Coordinates: KEKB was a particle accelerator used in the Belle experiment to study CP violation. KEKB was located at the KEK (High Energy Accelerator Research Organisation) in Tsukuba, Ibaraki Prefecture, Japan. It has been superseded by its upgrade, the SuperKEKB accelerator (located at the same site naturally). The SuperKEKB is a luminosity upgrade of KEKB. SuperKEKB had its first particle collisions in 2018. The SuperKEKB accelerator produces particle beams for the Belle II experiment, which is an upgrade of the Belle experiment (located at the same site as Belle). Belle II, similarly as Belle, studies the b-quark hadrons to research CP violation.
KEKB was called a B-factory for its copious production of B-mesons which provide a golden mode to study and measure the CP violation due to its property of decaying into other lighter mesons. KEKB was basically an asymmetric electron–positron collider, with electrons having the energy of 8 GeV and positrons having the energy of 3.5 GeV, giving 10.58 GeV centre-of-mass energy, which is equal to the mass of the Υ(4S) meson.
There are basically two rings for accelerating electrons and positrons. The ring for electrons, having energy of 8 GeV, is called the high-energy ring (HER), while the ring for positrons, having energy of 3.5 GeV, is called low-energy ring (LER). The HER and LER are constructed side-by-side in the tunnel, which has been excavated already in the past for the former TRISTAN accelerator. TRISTAN was the first site to confirm vacuum polarization around an electron and operated at center-of-mass energies between 50 and 61.4 GeV. There were four experiments at the old TRISTAN accelerator: Venus, Topaz, AMY, and Jade. The RF cavities in the HER use superconducting RF (SRF) technology, whereas the RF cavities in the LER use a normal conducting design denoted ARES. The circumference of each ring is 3016 m, having four straight sections. In the KEKB, there is only one interaction point in the "Tsukuba area", where the Belle experiment is located. The other areas (called "Fuji", "Nikko" and "Oho") are currently not actively used by an experiment.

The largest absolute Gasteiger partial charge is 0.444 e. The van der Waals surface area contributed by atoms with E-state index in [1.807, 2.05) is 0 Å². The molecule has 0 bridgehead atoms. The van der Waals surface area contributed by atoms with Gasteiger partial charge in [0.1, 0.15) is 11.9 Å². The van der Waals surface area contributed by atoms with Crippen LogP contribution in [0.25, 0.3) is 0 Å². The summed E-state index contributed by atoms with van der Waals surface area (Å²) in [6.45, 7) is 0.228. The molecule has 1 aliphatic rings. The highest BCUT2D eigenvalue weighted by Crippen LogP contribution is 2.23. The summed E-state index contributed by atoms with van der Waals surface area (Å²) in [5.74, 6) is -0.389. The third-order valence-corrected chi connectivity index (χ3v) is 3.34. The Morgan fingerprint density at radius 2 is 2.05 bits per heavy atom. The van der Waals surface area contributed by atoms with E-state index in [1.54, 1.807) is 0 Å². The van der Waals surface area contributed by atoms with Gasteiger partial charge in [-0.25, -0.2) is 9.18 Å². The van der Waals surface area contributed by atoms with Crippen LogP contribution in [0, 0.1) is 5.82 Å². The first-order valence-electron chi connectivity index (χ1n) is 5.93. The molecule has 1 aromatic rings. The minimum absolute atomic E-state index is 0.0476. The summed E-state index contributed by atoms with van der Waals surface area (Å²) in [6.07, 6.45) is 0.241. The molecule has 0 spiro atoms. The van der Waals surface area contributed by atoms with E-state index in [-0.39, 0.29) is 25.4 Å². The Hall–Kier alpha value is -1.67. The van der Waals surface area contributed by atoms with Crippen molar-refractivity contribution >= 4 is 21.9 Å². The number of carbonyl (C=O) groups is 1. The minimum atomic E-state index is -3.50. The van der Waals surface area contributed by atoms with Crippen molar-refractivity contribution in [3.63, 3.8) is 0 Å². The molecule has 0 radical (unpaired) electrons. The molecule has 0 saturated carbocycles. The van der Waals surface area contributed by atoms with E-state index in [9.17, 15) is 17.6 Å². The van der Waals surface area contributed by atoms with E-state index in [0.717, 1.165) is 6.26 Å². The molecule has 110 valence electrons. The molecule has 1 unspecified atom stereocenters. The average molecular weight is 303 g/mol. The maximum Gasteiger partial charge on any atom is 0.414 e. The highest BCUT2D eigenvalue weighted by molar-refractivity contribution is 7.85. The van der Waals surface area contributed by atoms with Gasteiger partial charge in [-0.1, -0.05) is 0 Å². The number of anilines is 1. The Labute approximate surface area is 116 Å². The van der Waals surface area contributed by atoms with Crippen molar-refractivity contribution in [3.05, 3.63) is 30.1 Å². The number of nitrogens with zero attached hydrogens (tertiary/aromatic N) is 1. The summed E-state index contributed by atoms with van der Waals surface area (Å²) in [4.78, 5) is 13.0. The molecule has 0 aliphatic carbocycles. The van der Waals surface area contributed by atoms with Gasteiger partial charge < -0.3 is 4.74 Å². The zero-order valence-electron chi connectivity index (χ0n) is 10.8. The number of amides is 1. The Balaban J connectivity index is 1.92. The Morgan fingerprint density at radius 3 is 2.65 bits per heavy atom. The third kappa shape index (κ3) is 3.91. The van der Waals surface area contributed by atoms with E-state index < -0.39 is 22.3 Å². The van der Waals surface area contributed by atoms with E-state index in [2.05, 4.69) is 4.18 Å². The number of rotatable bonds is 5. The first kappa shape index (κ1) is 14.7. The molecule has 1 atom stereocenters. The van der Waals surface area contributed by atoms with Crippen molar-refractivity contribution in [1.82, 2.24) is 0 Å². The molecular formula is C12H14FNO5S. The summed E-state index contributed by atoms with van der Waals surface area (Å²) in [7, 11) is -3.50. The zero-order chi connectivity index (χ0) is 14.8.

Since the energy of the electrons and positrons is asymmetric, the B meson pairs are created with a Lorentz boost βγ of 0.425, allowing measurements of the B meson decay times via the distance from the (known) collision point.
KEKB's leading finite crossing angle interaction design provides its high luminosity. In the last upgrade, KEKB installed crab cavities on each of its accelerating beams to rotate the bunches of accelerating electrons or positrons, hoping to further increase its luminosity. However, the improvement is not clear and currently under tuning. KEKB is still the world's highest luminosity machine. Its latest world record (in June 2009) is of more than 2.11×1034 cm−2s−1.
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